The one thing I don’t see being addressed in these ‘three strikes and you’re out’ laws are the impacts to Citizen’s rights to access their Government via the Internet.

    I suspect that someone hasn’t though about whether someone has the right to access e-Government Services from their homes via an ISP.

    All levels of Government from Municipal, Provincial (in the case of Canada) and Federal are all actively creating online presences to reach more Canadians and save boat loads of money by not having to rent office space in every small community. For some people e-Government is a necessity ie elderly in the winter, disable people all year round.

    Access to the Internet is ‘not’ just about sharing the latest Britney Spears song, but more and more a means to communicate with Government.

  29. researcher says:

    It is very easy to mis-identify infringers as the message from the anonymous IT Security worker depict. I live in Canada but I work from home for a non Canadian company accessing servers of another country. If my internet connection would ever been suspended by mistake be aware that my company will sue for millions of dollars in damages (beside the diplomatic incident that that could be provoke). My job regards research on cancer and other life threatening diseases and the download and upload of several gigabytes of data to analyze.

  30. Time to change the paradigm
    Time to update those P2P protocols to include encryption and steganography.
    You might want to adopt hardware based harddrive encryption while you’re at it, just in case.

    If you are a maker of encryption hardware, now is your chance to get rich.

  31. Change is necessary
    “It is very easy to mis-identify infringers as the message from the anonymous IT Security worker depict. I live in Canada but I work from home for a non Canadian company accessing servers of another country.”

    If the infringers cannot be indentified, then no infringement is taking place. And this is why people have to become more technologically saavy. What is happening now is mainly a technological problem not a political or legal problem.

    Create better protocols, start designing portable mp3 storage systems with hardware encryption built into it. Start using Linux live CDs which save all files under an encrypted file system on a portable password protected MP3 player.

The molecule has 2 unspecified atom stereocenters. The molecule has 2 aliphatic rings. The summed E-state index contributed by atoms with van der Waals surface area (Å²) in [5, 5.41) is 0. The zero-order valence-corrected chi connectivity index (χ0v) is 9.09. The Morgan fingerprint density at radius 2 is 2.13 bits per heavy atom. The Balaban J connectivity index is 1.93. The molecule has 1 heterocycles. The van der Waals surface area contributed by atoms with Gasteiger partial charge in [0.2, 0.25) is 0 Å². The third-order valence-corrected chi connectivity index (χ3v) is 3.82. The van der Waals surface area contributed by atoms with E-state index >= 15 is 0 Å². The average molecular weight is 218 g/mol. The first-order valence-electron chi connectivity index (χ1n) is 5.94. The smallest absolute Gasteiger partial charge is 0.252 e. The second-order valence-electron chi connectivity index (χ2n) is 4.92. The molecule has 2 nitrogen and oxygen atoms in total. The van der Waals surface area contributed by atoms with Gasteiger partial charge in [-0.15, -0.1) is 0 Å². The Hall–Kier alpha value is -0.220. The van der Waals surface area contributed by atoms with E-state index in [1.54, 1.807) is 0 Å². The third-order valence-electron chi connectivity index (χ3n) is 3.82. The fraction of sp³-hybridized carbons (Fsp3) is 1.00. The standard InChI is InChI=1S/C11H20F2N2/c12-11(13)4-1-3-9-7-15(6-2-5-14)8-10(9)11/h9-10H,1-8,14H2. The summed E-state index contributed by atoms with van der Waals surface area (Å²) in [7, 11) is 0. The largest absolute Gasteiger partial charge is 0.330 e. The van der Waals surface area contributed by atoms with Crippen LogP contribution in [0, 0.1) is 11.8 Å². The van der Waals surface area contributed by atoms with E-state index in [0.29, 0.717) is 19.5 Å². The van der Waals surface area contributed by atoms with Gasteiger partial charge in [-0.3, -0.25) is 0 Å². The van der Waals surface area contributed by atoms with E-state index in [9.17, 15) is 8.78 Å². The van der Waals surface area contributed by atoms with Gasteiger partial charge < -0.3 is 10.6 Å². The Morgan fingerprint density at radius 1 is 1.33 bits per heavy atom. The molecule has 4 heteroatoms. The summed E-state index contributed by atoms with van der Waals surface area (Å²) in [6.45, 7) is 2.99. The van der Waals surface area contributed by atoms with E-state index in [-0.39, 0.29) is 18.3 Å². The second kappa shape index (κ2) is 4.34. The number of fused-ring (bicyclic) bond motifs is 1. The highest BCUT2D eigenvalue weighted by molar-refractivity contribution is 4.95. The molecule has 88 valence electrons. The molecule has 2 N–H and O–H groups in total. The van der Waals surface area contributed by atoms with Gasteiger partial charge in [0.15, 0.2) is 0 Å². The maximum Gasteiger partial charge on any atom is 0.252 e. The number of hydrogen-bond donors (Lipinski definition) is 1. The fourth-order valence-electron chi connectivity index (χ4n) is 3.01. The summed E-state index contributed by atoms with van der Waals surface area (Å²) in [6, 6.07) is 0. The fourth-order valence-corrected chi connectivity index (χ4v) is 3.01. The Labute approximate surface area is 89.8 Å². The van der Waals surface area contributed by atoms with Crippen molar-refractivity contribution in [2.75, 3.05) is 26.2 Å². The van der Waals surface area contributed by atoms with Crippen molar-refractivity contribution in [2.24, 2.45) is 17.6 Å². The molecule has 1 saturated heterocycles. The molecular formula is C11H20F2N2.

Maybe someone should just develop P2P Linux once and for all, make it a live CD so nothing is stored on the harddrive. Add Tor so internet use is anonymous. Create or Add an encrypted file system so all files can be burned to a DVD, or CD, or saved on a portable mp3 player in encrypted format. Make sure that the mp3 decoder built into the hardware mp3 player can deal with encrypted formats. Design the mp3 player to let the user enter in a password to access their files or better yet, design it into a cellphone and have them call a special phone number to access their key.

  32. Anonymous says:

    This is so stupid that it is almost funny, now tell me how you will keep me away from internet. Good luck, that law will not even be possible to uphold.

  33. Canada needs to follow the Danish example and say NO. It’s so very easy to pirate a wireless account and download off someone’s ISP because they didn’t properly secure their network, or someone knows how to get around it with simple hacks.

    But I wouldn’t be surprised. Canada has really started to fall down the same slippery slope that America is currently tumbling down.

  34. There’s a movement to radically change California government, by getting rid of career politicians and chopping their salaries in half. A group known as Citizens for California Reform wants to make the California legislature a part time time job, just like it was until 1966.

    latest trend